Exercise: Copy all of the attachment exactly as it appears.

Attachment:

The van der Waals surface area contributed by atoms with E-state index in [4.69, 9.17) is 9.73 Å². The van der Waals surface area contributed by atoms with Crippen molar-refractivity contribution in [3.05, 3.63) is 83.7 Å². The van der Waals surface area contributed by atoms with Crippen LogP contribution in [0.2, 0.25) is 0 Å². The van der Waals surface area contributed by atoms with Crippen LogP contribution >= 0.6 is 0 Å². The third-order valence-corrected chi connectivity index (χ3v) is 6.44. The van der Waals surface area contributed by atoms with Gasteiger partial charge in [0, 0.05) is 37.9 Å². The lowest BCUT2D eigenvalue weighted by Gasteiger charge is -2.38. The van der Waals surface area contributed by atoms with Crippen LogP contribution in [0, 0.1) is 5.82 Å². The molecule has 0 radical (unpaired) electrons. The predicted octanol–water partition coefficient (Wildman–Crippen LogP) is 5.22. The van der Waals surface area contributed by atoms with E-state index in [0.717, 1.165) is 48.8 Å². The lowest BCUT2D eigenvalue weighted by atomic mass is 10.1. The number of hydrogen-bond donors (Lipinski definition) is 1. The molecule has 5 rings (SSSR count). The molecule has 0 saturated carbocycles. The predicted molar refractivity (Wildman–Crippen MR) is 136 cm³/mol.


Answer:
The van der Waals surface area contributed by atoms with E-state index in [4.69, 9.17) is 9.73 Å². The van der Waals surface area contributed by atoms with Crippen molar-refractivity contribution in [3.05, 3.63) is 83.7 Å². The van der Waals surface area contributed by atoms with Crippen LogP contribution in [0.2, 0.25) is 0 Å². The van der Waals surface area contributed by atoms with Crippen LogP contribution >= 0.6 is 0 Å². The third-order valence-corrected chi connectivity index (χ3v) is 6.44. The van der Waals surface area contributed by atoms with Gasteiger partial charge in [0, 0.05) is 37.9 Å². The lowest BCUT2D eigenvalue weighted by Gasteiger charge is -2.38. The van der Waals surface area contributed by atoms with Crippen LogP contribution in [0, 0.1) is 5.82 Å². The molecule has 0 radical (unpaired) electrons. The predicted octanol–water partition coefficient (Wildman–Crippen LogP) is 5.22. The van der Waals surface area contributed by atoms with E-state index in [0.717, 1.165) is 48.8 Å². The lowest BCUT2D eigenvalue weighted by atomic mass is 10.1. The number of hydrogen-bond donors (Lipinski definition) is 1. The molecule has 5 rings (SSSR count). The molecule has 0 saturated carbocycles. The predicted molar refractivity (Wildman–Crippen MR) is 136 cm³/mol.